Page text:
Tuesday 30 June 2020

And I'm back in business ... I've been sitting here with the biggest grin all afternoon! Yes, the National Gallery is re-opening and I've booked my slot for the very first day to see this (admission free) and this and maybe visit a few old favourites, too. (I'll have four hours. Is that enough? Well, my rusty knees won't hold out any longer!) Plenty of slots available if you're tempted.
Oh, I will never take our wonderful galleries and museums for granted again. I ❤️London!

Meanwhile, there's the exquisite Alessandra Ferri in Woolf Works from the ROH; I've watched the Mrs Dalloway section twice and it would break your heart. Further afield, I thoroughly enjoyed this Broadway production of Sondheim's Company. In fact, that's been the best thing about lockdown - I've been at the theatre several times a week! It's hard to keep up: I was enjoying the Bridge Theatre's lively Midsummer Night's Dream - but can't see myself managing to watch the second half before it vanishes tomorrow. Because I'll have to be quick if I want to catch Bernstein's Candide! I'll miss all these wonderful free productions that have been my new-normal! 

Sunday 21 June 2020

I'm not quite antsy enough for a day out to queue for a rummage in Primark and even the local Waterstones doesn't hold much appeal. (Despite the nice man on the door coaxing me in with the promise that I could touch as many books as I like, it seems a bit unfair on staff to go in just for an idle browse). No, I'm pinning all my hopes on cinemas re-opening soon - especially when I read that they'd be testing the waters with arthouse films and oldies that are unlikely to attract a crowd - hurrah!
Meanwhile this week's grand excursion was to Osterley Park - with the added novelty of a first, albeit very short journey by Tube ... ladies, I appear to have survived! And somehow, despite many visits to Osterley in the past, I had never ventured into the pretty gardens that were a riot of poppies and overblown roses and sweet peas, and the scent of lilies was wafting out of this garden house. So I settled on a bench with my packed lunch and everybody who walked past stopped for a friendly chat and said how glad they were to be out, too ...

And I was thrilled to see that the quirky little bookshop in the old railway station was open - for books/cards/pumpkin plants ... business as normal!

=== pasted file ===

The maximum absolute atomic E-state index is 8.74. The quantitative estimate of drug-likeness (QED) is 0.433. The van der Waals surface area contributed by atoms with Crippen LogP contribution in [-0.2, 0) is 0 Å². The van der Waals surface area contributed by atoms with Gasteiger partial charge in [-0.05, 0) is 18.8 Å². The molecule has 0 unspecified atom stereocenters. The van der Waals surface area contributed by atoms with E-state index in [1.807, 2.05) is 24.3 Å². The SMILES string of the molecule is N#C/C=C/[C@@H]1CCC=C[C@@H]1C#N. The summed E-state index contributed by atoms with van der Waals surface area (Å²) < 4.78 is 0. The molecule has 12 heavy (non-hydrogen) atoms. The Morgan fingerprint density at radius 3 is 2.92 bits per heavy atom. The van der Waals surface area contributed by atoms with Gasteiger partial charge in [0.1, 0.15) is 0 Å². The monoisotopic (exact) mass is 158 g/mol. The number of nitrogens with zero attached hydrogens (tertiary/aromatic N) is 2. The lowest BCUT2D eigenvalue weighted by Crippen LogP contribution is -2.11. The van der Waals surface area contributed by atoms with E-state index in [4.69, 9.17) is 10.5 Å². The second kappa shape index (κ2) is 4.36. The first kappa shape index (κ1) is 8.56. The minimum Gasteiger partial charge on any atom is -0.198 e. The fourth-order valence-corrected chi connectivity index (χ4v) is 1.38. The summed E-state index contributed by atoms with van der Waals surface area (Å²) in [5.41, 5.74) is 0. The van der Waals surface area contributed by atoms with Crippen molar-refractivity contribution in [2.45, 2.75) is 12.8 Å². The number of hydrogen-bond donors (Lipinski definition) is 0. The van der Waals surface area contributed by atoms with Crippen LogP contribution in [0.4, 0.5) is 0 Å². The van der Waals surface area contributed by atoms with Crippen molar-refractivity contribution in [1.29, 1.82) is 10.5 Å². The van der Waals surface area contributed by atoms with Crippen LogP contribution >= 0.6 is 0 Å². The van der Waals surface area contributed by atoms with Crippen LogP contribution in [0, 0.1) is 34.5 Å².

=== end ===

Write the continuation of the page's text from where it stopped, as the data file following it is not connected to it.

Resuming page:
I have resigned myself to the fact that I am watching FAR too much TV - so square-eyed now, I think I need a new lens prescription! But I am greatly enjoying The Great, billed as the 'occasionally true' story of Catherine the Great of Russia, from the same writer as The Favourite. Nicholas Hoult is brilliant as Emperor Peter, it's great fun - and miles more enjoyable than that stodgy effort by Helen Mirren last year.

Friday 12 June 2020

Watching The Madness of George III - this week's excellent offering from the National Theatre - it suddenly struck me that Mark Gatiss's King must have been inspired by Hogarth's Bedlam scene from the Rake's Progress. (Suddenly struck me? More of a niggling 'why does that look so familiar?' until eventually this image surfaced through the layers of lockdown-rust in my brain!)
It's a terrific performance ... though I think Nigel Hawthorne will always be my favourite George (and Helen Mirren, in the film version as his Queen). I wasn't sure about the female doctors but they grew on me - just about! - by the end.

Another shout-out for the Finborough Theatre who have revived this 1913 melodrama about an independent-minded wife and her feckless husband.  I saw it last summer - the last time I visited the Finborough in person! If I'd ever thought a time would come when I hadn't had a night out for three months ...

Tuesday 9 June 2020

Such a thrill to wake up this morning with tickets booked and lunch packed for an outing somewhere where the loos would be open! (Priorities! And it's amazing how you don't actually need to go as long as the opportunity's there!)
And how wonderful to have a change of scene ... with bees buzzing and the new lavender in the cherry garden looking simply stunning and apricots ripening against the wall of the Orangery. The gardeners here have done a terrific job with a very small team. Only 150 tickets are being released each day, so it felt almost like our own private garden. I last walked down here a few weeks ago and peeped through locked gates, thinking that this house - built in 1610 - has survived 400 years of plague and epidemics and it did feel kind of reassuring that it's still standing
So three cheers to the National Trust for restoring the much missed, perfectly-normal summer day out. Even if we did have to wait until we got home for a cup of tea.

Monday 8 June 2020

This is how I planned to spend lockdown, except I'm still finding it difficult to settle into a book.

This is more the reality as I'm having no problem at all settling down to eat.

The clever cards are from the Fitzwilliam Museum, where I'm hoping against hope there might still be a chance to see this exhibition when it reopens. (I dashed to Cambridge on the last day before lockdown but too late!) Don't laugh at me ... you never know, maybe they've furloughed the staff who could dismantle it and if the peacock pie hasn't gone mouldy ... ?

Tuesday 2 June 2020

There are some theatrical gems online at present - including this excellent play about the long forgotten WW1 poet Charles Hamilton Sorley from the tiny Finborough Theatre.  It's just a room over a pub - if you're in the front row you need to tuck your feet in so you don't trip up the cast! I can't imagine that social distancing could ever be feasible in theatres like this; the seating capacity is only 50 and they need full houses to survive. I can honestly say that I've never, ever seen a play here that I haven't enjoyed!